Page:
In early 1971, two Canadian unionists travelled to New Caledonia on a technical mission of assistance to the territory's unions. At the airport in Nouméa, however, the territorial authorities refused the unionists entry. For the French government, the interest of the United Steelworkers of America in New Caledonia represented a threat to the stability and competitiveness of the territory's nickel industry. The visit was also seen as a manifestation of growing American influence on New Caledonia's economic and political development at a time when the French were increasingly concerned about the territory's attachment to France. Yet efforts by the territorial authorities in Nouméa to prevent the visit were complicated by other French and Canadian concerns. Neither Canada nor the metropolitan government of France wanted an international incident that might jeopardise France–Canada relations, which were improving slowly after several years of acrimony.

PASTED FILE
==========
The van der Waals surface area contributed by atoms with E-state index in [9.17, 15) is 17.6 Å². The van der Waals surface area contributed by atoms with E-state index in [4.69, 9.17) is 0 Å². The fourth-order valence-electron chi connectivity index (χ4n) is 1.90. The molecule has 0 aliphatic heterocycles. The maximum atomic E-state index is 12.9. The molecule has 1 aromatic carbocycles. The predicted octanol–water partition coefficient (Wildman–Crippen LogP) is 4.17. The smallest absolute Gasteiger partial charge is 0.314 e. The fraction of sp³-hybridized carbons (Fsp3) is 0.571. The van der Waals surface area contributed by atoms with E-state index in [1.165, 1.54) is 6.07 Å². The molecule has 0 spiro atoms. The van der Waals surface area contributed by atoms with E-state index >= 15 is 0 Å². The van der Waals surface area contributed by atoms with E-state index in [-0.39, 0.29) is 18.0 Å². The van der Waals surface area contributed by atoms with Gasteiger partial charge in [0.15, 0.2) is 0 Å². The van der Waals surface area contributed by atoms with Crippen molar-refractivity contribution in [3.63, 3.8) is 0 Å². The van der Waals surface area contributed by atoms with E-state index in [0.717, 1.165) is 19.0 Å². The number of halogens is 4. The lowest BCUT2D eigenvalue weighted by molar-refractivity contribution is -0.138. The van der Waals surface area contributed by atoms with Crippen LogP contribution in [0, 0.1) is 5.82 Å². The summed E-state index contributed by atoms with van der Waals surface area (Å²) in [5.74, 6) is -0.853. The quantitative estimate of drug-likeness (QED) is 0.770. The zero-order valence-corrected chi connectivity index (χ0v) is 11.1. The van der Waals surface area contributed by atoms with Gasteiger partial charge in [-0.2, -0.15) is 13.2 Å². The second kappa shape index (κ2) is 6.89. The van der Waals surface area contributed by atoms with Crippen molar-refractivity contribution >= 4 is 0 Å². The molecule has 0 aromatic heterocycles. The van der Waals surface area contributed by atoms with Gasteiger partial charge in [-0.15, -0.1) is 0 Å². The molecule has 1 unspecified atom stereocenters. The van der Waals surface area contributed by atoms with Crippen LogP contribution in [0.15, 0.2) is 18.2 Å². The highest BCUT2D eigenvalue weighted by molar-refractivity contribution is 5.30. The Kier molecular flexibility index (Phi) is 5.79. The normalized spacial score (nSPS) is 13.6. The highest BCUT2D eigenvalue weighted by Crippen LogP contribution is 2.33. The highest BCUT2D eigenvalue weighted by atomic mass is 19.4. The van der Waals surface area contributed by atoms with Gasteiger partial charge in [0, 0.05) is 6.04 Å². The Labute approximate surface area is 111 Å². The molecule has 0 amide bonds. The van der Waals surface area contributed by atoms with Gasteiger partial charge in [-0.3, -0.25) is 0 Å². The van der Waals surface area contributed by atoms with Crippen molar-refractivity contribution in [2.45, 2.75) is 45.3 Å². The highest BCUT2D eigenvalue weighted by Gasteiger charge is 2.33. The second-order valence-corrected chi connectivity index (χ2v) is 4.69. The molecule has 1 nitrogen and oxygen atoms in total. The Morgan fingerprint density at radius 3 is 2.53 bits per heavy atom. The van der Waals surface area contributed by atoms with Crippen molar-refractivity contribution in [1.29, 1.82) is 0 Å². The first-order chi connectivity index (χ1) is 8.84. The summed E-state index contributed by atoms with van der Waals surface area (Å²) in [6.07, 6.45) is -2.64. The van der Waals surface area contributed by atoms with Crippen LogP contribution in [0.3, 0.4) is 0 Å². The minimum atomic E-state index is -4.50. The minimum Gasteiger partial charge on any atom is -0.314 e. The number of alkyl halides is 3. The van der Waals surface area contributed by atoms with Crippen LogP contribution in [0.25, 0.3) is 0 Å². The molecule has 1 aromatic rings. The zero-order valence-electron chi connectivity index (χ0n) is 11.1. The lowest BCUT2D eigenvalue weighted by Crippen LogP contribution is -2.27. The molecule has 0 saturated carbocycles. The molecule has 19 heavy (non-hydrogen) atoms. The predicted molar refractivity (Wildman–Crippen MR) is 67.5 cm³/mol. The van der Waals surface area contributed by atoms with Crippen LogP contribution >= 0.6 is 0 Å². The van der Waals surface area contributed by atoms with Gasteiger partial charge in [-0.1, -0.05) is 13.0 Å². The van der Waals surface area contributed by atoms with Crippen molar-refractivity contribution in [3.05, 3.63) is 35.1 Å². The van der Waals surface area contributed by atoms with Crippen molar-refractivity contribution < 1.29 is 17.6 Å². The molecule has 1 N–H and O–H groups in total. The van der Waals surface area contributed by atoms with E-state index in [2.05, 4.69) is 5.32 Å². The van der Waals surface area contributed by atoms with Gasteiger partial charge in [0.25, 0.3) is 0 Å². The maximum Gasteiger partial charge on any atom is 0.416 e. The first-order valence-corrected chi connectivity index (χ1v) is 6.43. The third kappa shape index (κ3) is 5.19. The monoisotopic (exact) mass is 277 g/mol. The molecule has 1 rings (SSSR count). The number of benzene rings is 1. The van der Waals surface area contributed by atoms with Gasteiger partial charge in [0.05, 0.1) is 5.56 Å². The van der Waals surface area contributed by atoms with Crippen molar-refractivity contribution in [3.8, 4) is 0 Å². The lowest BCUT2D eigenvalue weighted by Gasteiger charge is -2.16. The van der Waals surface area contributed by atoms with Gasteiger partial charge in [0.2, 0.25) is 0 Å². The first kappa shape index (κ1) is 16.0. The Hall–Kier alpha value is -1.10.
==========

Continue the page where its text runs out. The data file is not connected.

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Document Type: Research Article
Affiliations: Nipissing University, North Bay,ON, Canada P1B 8L7
Publication date: 2011-12-01